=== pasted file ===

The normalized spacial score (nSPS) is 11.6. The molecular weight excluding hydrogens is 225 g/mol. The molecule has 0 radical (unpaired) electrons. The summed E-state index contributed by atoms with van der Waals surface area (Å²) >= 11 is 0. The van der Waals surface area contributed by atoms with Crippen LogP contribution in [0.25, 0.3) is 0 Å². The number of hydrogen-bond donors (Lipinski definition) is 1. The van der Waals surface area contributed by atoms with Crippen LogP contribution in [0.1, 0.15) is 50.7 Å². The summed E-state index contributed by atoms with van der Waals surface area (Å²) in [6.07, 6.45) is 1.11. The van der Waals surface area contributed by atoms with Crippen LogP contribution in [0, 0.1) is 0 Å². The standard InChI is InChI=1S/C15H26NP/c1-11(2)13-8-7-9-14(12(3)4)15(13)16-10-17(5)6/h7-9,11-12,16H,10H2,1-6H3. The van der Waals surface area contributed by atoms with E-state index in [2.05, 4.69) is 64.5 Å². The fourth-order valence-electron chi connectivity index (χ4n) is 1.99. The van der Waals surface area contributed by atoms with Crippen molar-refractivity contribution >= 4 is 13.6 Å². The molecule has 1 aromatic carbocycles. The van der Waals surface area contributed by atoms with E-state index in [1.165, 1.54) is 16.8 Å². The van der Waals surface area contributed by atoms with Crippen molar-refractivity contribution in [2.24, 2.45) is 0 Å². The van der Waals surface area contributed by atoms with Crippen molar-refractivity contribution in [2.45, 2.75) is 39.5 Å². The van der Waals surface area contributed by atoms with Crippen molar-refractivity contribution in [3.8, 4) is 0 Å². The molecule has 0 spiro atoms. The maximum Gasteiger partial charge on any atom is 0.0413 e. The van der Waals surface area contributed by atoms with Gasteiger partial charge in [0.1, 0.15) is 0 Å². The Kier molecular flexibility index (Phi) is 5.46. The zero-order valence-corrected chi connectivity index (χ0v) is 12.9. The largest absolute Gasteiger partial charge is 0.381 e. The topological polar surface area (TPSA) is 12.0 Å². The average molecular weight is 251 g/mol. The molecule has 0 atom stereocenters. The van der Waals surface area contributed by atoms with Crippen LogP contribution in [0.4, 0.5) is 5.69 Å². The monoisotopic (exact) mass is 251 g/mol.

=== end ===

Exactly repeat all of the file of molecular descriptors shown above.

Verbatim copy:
The normalized spacial score (nSPS) is 11.6. The molecular weight excluding hydrogens is 225 g/mol. The molecule has 0 radical (unpaired) electrons. The summed E-state index contributed by atoms with van der Waals surface area (Å²) >= 11 is 0. The van der Waals surface area contributed by atoms with Crippen LogP contribution in [0.25, 0.3) is 0 Å². The number of hydrogen-bond donors (Lipinski definition) is 1. The van der Waals surface area contributed by atoms with Crippen LogP contribution in [0.1, 0.15) is 50.7 Å². The summed E-state index contributed by atoms with van der Waals surface area (Å²) in [6.07, 6.45) is 1.11. The van der Waals surface area contributed by atoms with Crippen LogP contribution in [0, 0.1) is 0 Å². The standard InChI is InChI=1S/C15H26NP/c1-11(2)13-8-7-9-14(12(3)4)15(13)16-10-17(5)6/h7-9,11-12,16H,10H2,1-6H3. The van der Waals surface area contributed by atoms with E-state index in [2.05, 4.69) is 64.5 Å². The fourth-order valence-electron chi connectivity index (χ4n) is 1.99. The van der Waals surface area contributed by atoms with Crippen molar-refractivity contribution >= 4 is 13.6 Å². The molecule has 1 aromatic carbocycles. The van der Waals surface area contributed by atoms with E-state index in [1.165, 1.54) is 16.8 Å². The van der Waals surface area contributed by atoms with Crippen molar-refractivity contribution in [2.24, 2.45) is 0 Å². The van der Waals surface area contributed by atoms with Crippen molar-refractivity contribution in [2.45, 2.75) is 39.5 Å². The van der Waals surface area contributed by atoms with Crippen molar-refractivity contribution in [3.8, 4) is 0 Å². The molecule has 0 spiro atoms. The maximum Gasteiger partial charge on any atom is 0.0413 e. The van der Waals surface area contributed by atoms with Gasteiger partial charge in [0.1, 0.15) is 0 Å². The Kier molecular flexibility index (Phi) is 5.46. The zero-order valence-corrected chi connectivity index (χ0v) is 12.9. The largest absolute Gasteiger partial charge is 0.381 e. The topological polar surface area (TPSA) is 12.0 Å². The average molecular weight is 251 g/mol. The molecule has 0 atom stereocenters. The van der Waals surface area contributed by atoms with Crippen LogP contribution in [0.4, 0.5) is 5.69 Å². The monoisotopic (exact) mass is 251 g/mol.